It’s time to put an end to the N-word
By Demetairs Bell
Recently the infamous N-word has yet again found its way into the public eye. In a text message to his fellow teammate, NFL player Richie Incognito referred to Jonathan Martin as a “half n#gga” while NBA player Matt Barnes used Twitter to vent his frustration with his teammates in a rant laced with the N-word.
Many of Incognito’s teammates came to his defense after much backlash about his use of the word; in fact, he was elevated to the status of an “honorary Black Man.” Former NBA great Charles Barkley defended Barnes’ use of the word, stating that White America doesn’t get to dictate how he talks to his friends. Barkley went on to say he allows his White friends to use the word with him because it is not used with disrespect but at the same time warns them if they use it with the wrong Black people they will “hear a clock upside their damn head.”
The N-word is a hatchet that was supposed to be buried long ago. In the 1960s a renewed sense of pride, dignity and self-love swept over the Black community: Black Power, say it loud, I’m Black and I’m proud! A collectively conscious effort was made to eliminate usage of the word that’s deeply rooted in hatred.
The N-word is derived from ni**er. In the book The Top 25 Things Black Folks Do That We Need To Stop!!! authors Demico Boothe and Michael Oryan Obama explain, “During the period of slavery [it] was the uneducated American White Southerner’s version of the Spanish and Portuguese word Negro which means Black.”
The word was used as one of many tools to degrade and control Blacks. Often it would be the last word heard before being lynched. Over the course of time, Blacks began emulating the slave master, referring to each other as N#gga, dropping the er, thus fulfilling Willie Lynch’s diabolical plan to create slaves forever.
Eventually the word became “acceptable” in the Black community and could be heard in bars, pool halls, and some barbershops. It was believed that by the 1980s the word would be dead, but a strong force breathed new life into it, derailing the effort — rap music, particularly gangsta rap music.
Initially looked upon as a passing fad, rap music went on to become popular music that could be heard on the radio, in passing cars, and more importantly in the suburbs. In a strange twist of fate, rappers made the N-word a term of endearment, i.e. “That’s my N#gga” or “What up N#gga”?
Late rapper Tupac Shakur reshaped the word into an acronym: Never Ignorant Getting Goals Accomplished. In an interview with Oprah Winfrey, rap superstar Jay Z said by using the word you eliminate its power. I strongly disagree with that assertion.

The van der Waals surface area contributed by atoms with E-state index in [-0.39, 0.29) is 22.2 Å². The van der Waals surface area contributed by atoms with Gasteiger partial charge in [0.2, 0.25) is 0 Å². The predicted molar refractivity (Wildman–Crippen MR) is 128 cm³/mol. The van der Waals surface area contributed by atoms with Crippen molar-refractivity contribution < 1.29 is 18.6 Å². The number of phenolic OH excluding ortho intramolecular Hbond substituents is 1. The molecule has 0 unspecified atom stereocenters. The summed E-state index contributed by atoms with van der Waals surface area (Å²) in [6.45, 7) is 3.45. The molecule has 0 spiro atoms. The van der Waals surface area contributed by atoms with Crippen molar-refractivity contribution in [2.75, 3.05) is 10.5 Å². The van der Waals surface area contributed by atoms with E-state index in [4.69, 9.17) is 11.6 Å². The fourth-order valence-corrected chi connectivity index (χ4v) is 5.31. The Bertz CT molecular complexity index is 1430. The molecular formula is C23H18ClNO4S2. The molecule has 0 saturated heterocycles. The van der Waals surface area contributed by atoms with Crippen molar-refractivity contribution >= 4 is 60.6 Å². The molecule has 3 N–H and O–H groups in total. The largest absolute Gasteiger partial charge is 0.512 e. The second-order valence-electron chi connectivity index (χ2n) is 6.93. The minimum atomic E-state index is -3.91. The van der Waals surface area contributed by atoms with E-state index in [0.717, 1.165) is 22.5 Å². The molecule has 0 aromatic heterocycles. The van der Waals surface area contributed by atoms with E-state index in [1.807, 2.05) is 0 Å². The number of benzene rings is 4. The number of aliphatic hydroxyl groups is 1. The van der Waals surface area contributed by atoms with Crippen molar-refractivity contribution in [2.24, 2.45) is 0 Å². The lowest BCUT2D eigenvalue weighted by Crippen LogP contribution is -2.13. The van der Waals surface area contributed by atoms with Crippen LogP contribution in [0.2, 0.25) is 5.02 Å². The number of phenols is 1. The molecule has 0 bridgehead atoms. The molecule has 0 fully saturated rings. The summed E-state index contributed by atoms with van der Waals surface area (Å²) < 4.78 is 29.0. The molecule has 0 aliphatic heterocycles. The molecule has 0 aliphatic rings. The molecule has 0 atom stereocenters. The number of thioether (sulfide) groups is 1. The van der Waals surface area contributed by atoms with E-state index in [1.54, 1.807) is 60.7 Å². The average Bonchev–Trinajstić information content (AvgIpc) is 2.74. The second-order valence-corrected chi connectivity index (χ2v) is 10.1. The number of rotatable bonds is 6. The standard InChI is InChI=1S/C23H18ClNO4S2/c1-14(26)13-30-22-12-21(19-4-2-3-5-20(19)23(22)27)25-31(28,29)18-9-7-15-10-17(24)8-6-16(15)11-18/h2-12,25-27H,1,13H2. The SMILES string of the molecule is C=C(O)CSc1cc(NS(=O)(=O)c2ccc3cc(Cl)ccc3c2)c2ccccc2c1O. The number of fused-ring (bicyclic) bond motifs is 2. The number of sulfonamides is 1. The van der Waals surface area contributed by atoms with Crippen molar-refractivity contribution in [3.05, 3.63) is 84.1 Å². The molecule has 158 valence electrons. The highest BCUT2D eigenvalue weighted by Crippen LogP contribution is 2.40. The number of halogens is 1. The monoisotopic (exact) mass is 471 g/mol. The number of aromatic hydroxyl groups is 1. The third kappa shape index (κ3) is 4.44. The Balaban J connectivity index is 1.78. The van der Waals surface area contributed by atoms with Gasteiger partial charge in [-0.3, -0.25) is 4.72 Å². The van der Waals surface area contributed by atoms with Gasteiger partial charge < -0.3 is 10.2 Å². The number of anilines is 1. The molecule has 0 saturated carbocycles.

Here’s the point that seems to be missed: When Blacks loosely use that word in mixed company, it empowers/emboldens others to use it and it sends mixed messages. I found it rather interesting that Charles Barkley allows his “White friends” to call him N#gga, but in the very next breath warns it could result in physical harm if used around the wrong Black people, lending credence to the mixed message.
Black people are the only people who have a derogatory name attached to them who have turned it into a term of endearment, which is completely asinine. Mexicans don’t embrace being called wetbacks, Italians don’t embrace being referred to as dagos, Asians don’t embrace being called chinks, Jews don’t embrace being called kikes, and Whites don’t view being called a honky endearing — so why should we embrace being called N#gga?
I interviewed five people from the community: Rosalind Salters (system administrator), Ray Jones (TV news editor at WCCO 4), Yolanda Johnson (administrative assistant), Yvette Griffea-Grey (youth outreach mentor) and Rev. Jonathan Berry, asking their thoughts on the cavalier use of the word in mixed company, and the consensus was that people should refrain.
Folks know better, and when you know better you have to do better. Legendary comedian Richard Pryor stopped using it after visiting Africa. I’ve always admired rapper Eminem for being able to make an album without using it.
Many believe the word is here to stay, largely due to an unwillingness to get rid of it and people simply not caring enough. I’m of the belief that Black people are capable of anything; after all, we did cultivate a land we knew nothing of and overcame bondage. Here’s a challenge to yourself: The next time you’re about to describe a Black person, be it good or bad, consult a dictionary for an adjective. They’re filled with them.
Demetairs Bell lives in North Minneapolis. He welcomes reader responses to [email protected].